Here’s how you can check for diastasis recti yourself. While lying on your back:

  • Feel the tissue right under the middle of your ribcage. This usually feels the closest to your "normal." Start with two fingers lined up horizontally, and adjust how many fingers you’re using based on what you find.
  • While relaxed, work your way down your abdomen with your fingers horizontally. Take note of how wide that space is between your muscles, and also how deep your fingers sink before you feel tension.
  • Move into a “curl-up,” or a tiny crunch. Feel your way down your entire abdomen again, noticing both width and depth. 
  • If you notice more than two finger-widths between the muscle bellies, consult with your care provider or a postpartum physical therapist. 

How is Diastasis Recti Treated?

DR rehabilitation has changed a lot in recent years. Women used to be told to avoid all abdominal exercises that involved the core – never sit up, plank, crunch, twist, or squat again. Seriously, though, let’s think about those “rules” in the context of caring for a newborn… they are just not possible! 

Current recommendations emphasize building a strong and functional core. This means generating tension at the midline and focusing on building control and strength of the deep core muscles. It’s no longer about completely avoiding these muscles; it’s about getting them strong and functional again.

Try this to start building tension: exhale and draw-in your pelvic floor and deep core (like you’re pulling your belly button slightly in without moving your spine), then do the mini curl-up assessment again. Now feel your midline all the way down. Is there a change in width or depth/tension? Ideally, you’ll feel more tension, or resistance, even though the width may not change much. This type of tension is the goal with diastasis recti rehab and strengthening the core. Whether you can or can’t find tension on your own, it’s still a good idea to see your care provider or a postpartum physical therapist to be sure you’re moving well in all your daily tasks and during exercise.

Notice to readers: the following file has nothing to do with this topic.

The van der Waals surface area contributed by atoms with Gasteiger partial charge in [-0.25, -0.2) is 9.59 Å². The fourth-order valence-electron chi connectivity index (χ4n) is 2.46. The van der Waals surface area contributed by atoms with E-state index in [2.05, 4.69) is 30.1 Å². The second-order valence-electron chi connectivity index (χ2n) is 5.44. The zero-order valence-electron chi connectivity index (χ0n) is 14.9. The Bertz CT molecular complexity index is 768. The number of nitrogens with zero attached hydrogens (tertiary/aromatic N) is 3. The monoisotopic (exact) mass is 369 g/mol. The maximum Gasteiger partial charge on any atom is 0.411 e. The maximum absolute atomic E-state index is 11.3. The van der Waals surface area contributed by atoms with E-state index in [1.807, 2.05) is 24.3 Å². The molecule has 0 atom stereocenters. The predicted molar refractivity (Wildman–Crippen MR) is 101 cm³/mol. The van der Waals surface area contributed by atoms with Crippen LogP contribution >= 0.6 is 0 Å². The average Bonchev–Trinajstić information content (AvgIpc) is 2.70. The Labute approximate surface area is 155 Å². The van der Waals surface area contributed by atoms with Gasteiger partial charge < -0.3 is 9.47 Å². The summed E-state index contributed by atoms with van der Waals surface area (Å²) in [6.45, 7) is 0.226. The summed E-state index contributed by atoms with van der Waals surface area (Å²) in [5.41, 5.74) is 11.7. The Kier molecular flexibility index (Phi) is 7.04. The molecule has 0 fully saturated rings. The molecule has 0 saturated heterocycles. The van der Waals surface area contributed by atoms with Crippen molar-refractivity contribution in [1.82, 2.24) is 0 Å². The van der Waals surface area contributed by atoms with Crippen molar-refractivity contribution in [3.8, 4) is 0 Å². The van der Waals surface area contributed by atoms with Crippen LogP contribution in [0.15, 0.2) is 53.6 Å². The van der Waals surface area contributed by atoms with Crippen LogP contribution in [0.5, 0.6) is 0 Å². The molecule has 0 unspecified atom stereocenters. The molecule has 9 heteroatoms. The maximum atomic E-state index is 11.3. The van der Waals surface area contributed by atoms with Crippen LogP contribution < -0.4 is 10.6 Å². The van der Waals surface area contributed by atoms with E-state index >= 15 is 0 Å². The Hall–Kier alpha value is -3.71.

In some particularly stubborn cases, abdominoplasty surgery can help with restoring muscle alignment. It’s always a good idea to connect with a physical therapist beforehand so that you’re moving well and starting to build some strength before you go into surgery. Physical therapy can also help you build strength and get back to your normal life safely and efficiently after surgery. 

Additionally, postpartum compression garments are often covered through insurance and can improve comfort while providing abdominal support as you’re building strength.